About one-third of the way along Dere Street and we arrived at Lilliard’s Edge, the site of the Battle of St Ancrum Moor won by the Scots in 1545. Lilliard is said to have been a beautiful young woman who followed her lover from Maxton to the battle. Seeing him fall mortally wounded she picked up his weapon and took her vengeance upon the Englishman around her. Which brings us back to the stone commemorating her achievements. Unfortunately there is no truth in the story, other than that there was a battle, which the Scots won. It seems Reverend Milne of Melrose in 1745 mixed up several legends to arrive at the story. A stone, however, had first been erected on the site 800 years ago by monks and had by 1372 become known as Lillyiot Cross (that is about 180 years before the battle the subject of the legend). At that time it was used as a meeting point to attempt to resolve disputes between the Scots and English without recourse to violence – obviously unsuccessfully given the site becomes more famous for the battle and mythical war maiden.

We continued further along Dere Street until we eventually came to Harestanes, an area set up with a visitor centre so that people can experience and enjoy the woodlands. We stopped for tea and cake and whilst we were eating cake witnessed a sparrowhawk  swoop down on a sparrow – in this case it was a near miss and the sparrow lived to chase the cake crumbs of café goers on another day.

From Harestanes it was a trip across fields to the River Teviot, which we crossed by a suspension bridge. The Way followed the river for a while before it moved away and reached the A698 and a bridge. We were later to find out from our accommodation provider that most people walking to Jedburgh arrange for a taxi to pick them up from this point. Not knowing this we crossed the A698 and headed up hill to the junction with the Borders Abbeys Way. We left St Cuthbert’s Way and followed the Borders Abbeys Way for about 4km to Jedburgh (which was mostly on tarmac along narrow farm lanes – not good for the feet). We stopped in Jedburgh because it has the only accommodation near St Cuthbert’s Way at a reasonable distance from St Boswells, but it is worth a visit in its own right with both the Jedburgh Abbey (founded 1138) and the fortified house in which Mary Queen of Scots resided in 1566.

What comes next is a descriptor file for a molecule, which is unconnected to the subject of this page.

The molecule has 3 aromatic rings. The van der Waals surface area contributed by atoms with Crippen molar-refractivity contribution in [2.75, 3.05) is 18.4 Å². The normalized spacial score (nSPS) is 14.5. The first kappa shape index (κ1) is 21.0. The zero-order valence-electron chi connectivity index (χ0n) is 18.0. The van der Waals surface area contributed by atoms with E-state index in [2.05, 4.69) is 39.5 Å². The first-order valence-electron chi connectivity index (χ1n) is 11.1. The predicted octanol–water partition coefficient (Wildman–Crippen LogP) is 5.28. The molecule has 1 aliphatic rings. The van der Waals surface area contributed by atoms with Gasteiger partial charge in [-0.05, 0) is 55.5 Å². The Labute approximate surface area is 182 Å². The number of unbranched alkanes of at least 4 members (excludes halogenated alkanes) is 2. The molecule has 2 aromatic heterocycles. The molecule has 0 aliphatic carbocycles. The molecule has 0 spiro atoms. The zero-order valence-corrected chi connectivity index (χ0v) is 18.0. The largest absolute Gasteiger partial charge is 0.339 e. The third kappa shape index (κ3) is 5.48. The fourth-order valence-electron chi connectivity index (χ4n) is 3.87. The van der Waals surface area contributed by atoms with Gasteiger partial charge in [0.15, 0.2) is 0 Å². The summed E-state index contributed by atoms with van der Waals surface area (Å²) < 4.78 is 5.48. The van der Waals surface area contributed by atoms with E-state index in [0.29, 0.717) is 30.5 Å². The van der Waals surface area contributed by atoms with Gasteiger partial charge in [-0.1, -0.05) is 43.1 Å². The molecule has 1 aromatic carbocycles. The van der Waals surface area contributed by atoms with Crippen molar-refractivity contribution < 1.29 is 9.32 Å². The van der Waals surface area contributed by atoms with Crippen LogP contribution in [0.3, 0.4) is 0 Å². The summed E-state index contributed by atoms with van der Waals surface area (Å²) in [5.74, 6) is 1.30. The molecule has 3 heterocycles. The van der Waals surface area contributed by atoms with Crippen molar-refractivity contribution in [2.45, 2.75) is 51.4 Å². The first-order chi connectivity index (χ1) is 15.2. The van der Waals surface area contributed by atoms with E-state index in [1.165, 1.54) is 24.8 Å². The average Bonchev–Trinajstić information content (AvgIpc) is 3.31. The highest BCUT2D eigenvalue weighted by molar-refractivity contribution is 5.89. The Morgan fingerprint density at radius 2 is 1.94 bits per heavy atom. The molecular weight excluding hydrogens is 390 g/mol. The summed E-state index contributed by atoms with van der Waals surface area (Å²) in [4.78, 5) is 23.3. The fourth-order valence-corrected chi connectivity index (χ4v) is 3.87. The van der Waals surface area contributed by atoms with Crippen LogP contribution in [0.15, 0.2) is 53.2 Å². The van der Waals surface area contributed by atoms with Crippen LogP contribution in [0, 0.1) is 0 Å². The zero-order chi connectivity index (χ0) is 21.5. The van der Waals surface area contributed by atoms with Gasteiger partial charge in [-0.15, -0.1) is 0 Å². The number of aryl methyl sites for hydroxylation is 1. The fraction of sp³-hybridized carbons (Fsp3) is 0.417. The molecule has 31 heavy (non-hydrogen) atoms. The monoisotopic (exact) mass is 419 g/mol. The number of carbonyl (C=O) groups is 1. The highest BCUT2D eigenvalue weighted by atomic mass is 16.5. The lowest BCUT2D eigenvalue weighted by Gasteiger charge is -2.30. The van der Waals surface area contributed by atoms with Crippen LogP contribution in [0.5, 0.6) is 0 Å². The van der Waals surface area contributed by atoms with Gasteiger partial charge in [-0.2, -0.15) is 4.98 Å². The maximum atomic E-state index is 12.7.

Jedburgh Abbey
Jedburgh Abbey

Accommodation: In Melrose we stayed at the George and Abbotsford (a bit Spartan when we stayed); at St Boswells it was the Buccleuch Arms (excellent food); and at Jedburgh the Glenbank House Hotel (friendly helpful hosts). Buccleuch (pronounced buck-clue) is a name that appears again and again in these parts. According to the officer in the Melrose visitor centre the Duke of Buccleuch when appointed to his dukedom took his name from the fact that he had shot a deer (buck) in a ravine (the Scots for which is cleuch).

Buccleuch Arms
Buccleuch Arms

For more information: see St Cuthbert’s Way – An Overview.

3 thoughts on “Days One and Two on St Cuthbert’s Way: Melrose to Jedburgh